“Injustice anywhere is a threat to justice everywhere.” A powerful statement by Martin Luther King which defined the African-American Civil Rights Movement in the 1950s, and still resonates among the hearts of many who continue to promote the message of peace and equality to this date. The viral pictures of the 14 #BlackMenOfCambridgeUniversity – of which I was a part of – carries this message.
It is important that we break the negative stereotypes associated with Cambridge University, and other prestigious institutions which tell young talented people that such places are not for them. As this leads to under-representation and inequality in our country’s top universities. Unless we provide young people in the United Kingdom with positive role models, people they can aspire to become, they are likely to stray down the wrong path and recreate this vicious cycle of inequality and unde-rrepresentation in all areas of society – I say this as someone who nearly fell victim to this myself.
As a young boy studying in a comprehensive secondary school, I had natural talent in my academics. I did little to no work in class, and was always seen as the ‘class clown’ receiving countless detentions weekly, but still somehow managed to get As and Bs in my tests. There was a point where I was even temporarily excluded from school because I was with the wrong people, at the wrong time. I did all this because I had no positive role models to aspire to. I thought getting in trouble was ‘cool’, or ‘hard’ as we used to say back then, and I thought it was something expected of people like me.
However, in my final year of secondary school, my older sister received an offer to read law at the University of Cambridge, and I thought to myself, hold on, if she can do that, then why can’t I? By that moment, it was too late to rescue my GCSEs and I only managed to achieve one A* and a few As. However, I committed myself to working hard in my A-Levels, achieved amazing results and two years later I received my offer to read Politics and Anthropology at Cambridge. All because I had a one positive role model in my life.
The pictures, inspired by the #BlackMenOfYaleUniversity photos posted by Akintude Ahmad a few weeks ago, show a group of young black men telling the world that race should not define nor inhibit success. We wanted to show to the world that despite the shocking statistics – only 0.3% of students admitted into Cambridge University in 2015 were black males – everyone still has a place here, regardless of their background.
Education in the UK is meritocratic, we love this, and we celebrate this. However, we believe it is important to recognise that there are a variety of other factors that influence success in life apart from merit. We live in a country where, according to the Equality and Human Rights Commission, black African/Caribbean and mixed-race pupils are three times more likely to be permanently excluded than the student population as a whole.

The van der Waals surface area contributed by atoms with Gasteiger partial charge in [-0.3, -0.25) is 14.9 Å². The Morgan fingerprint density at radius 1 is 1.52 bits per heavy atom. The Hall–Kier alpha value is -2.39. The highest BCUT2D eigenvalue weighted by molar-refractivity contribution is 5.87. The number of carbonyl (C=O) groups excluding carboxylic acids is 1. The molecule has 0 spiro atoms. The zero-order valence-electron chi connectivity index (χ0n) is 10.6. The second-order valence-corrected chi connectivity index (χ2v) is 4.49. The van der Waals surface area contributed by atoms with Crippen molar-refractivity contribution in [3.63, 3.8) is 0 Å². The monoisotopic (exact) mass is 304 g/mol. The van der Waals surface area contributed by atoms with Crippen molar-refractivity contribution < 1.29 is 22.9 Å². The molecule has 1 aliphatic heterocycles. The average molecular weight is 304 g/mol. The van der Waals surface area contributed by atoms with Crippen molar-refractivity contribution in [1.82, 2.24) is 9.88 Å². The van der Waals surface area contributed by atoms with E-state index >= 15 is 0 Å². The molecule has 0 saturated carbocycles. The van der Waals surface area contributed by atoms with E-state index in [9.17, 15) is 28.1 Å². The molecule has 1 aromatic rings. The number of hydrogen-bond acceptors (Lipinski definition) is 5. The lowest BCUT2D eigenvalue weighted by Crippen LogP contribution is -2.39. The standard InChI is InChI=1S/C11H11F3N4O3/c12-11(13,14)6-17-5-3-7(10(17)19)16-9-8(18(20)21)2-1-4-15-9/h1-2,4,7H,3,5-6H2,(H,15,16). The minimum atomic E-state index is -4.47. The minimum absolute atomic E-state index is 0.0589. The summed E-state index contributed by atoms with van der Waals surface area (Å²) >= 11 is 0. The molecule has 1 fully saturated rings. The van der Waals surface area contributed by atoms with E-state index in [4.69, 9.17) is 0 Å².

The proportion of MPs from a BAME – black, Asian and minority ethnic – background is 6.3% even though 12% of UK citizens are from a BAME background. Only one in 16 of current FTSE 100 board members are from a BAME background, and just one in every 15 people from a BAME background is in a management position. Race can and does inhibit success, and this shouldn’t be the case.
The meritocratic nature of our education system is not being reflected in the real world, and there are a variety of factors as to why that is the case. What we hope from this campaign is to promote self-belief and higher aspirations among young students from a BAME background. Because unless we have more individuals from BAME backgrounds aspiring to study at the best institutions, we are unlikely to see true representation being reflected in other areas of society.
We recognise that there are various programmes like the Race Equality Charter being put in place by the government to rectify these discrepancies of outcomes, and allow for greater parity within the education, and higher education system. However, more work still needs to be done on a societal level to break down those psychological barriers which prevent young, talented BAME students from reaching the true heights of their ability.
The emphasis on the pictures should not be seen as a criticism of the University because this overlooks the hard work and efforts of the access officers, school liaison officers and other initiatives the University has put in place to tackle this issue. However, complacency is not the answer.
We all worked hard for our places at Cambridge, and achieved our offers and results because of this – and we hope to inspire many other people from BAME backgrounds to do the same. Otherwise, the vicious cycle of the under-representation of people of colour in prestigious education institutions and wider society will continue. Our message is simple, your background does not define your future, believe in yourself, work hard, aspire to be great, and you will.